Pokot herders migrate to Uganda amid drought
By Irissheel Shanzu - January 20th 2022
Water shortage and a lack of pasture have forced a majority of livestock keepers in West Pokot to move to Uganda.
The drought has affected 11 wards, with Agriculture County Executive Geoffrey Lipale saying if mitigation measures are not taken, the county will be at a worse crisis stage in February.
He said only four wards in West Pokot County are safe from the drought but even then, residents share the water pan with livestock and wild animals. “I urge the national government to supply relief food to the affected communities. The cash transfer programme is good, but there is a need to set aside funds to sink boreholes,” Lipale said.
He added that 400,000 people have been affected after the county experienced 85 per cent crop failure. “Where is the Agriculture Cabinet Secretary? They should not wait for livestock to die so that they can respond. This is the right time to take action to avert deaths."
Lipale continued, saying the county should supply ranch cubes to livestock keepers to boost the health of their animals. The drought has led to water sources like dams, water pans and rivers drying up. The few that are yet to dry up are depleting fast.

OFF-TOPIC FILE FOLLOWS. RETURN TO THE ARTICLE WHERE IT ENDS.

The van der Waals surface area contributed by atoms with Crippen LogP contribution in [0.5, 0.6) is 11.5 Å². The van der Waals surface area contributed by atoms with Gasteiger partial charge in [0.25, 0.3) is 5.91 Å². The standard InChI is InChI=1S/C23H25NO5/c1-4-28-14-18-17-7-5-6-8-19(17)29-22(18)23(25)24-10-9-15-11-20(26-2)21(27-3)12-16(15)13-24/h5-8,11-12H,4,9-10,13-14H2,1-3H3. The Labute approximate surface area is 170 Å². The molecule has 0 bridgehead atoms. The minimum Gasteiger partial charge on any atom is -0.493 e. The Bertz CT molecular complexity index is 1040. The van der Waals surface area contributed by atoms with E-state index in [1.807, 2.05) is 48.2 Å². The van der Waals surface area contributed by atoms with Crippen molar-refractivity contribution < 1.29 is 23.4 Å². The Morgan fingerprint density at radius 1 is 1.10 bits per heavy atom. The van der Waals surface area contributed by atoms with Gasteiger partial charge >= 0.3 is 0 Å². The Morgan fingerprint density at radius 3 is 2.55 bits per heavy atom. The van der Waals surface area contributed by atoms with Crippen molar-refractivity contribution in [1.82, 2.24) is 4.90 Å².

Morwongar area in Suam ward, Kacheliba constituency, and Kotulupogh areas in Central Pokot Sub-County are the most affected as residents and livestock scramble for water at the only water pan and pump.
Resident Joseph Lokapel from Suam ward in Kacheliba said they have been using one water pan for 30 years. He said most of the rivers have dried up and women are forced to walk 20km to access clean water.
“The dam has never been renovated. We call on President Uhuru Kenyatta to come to our aid. We are suffering because we live in a semi-arid area,” said Lokapel.
West Pokot Governor John Lonyangapuo who on Wednesday visited Morwongar area in North Pokot Sub-County urged the national government to intervene. He said the county still remains marginalised despite the county sinking boreholes and dams. “We need more than Sh500 million to Sh1 billion. The county funds are still inadequate," he said.
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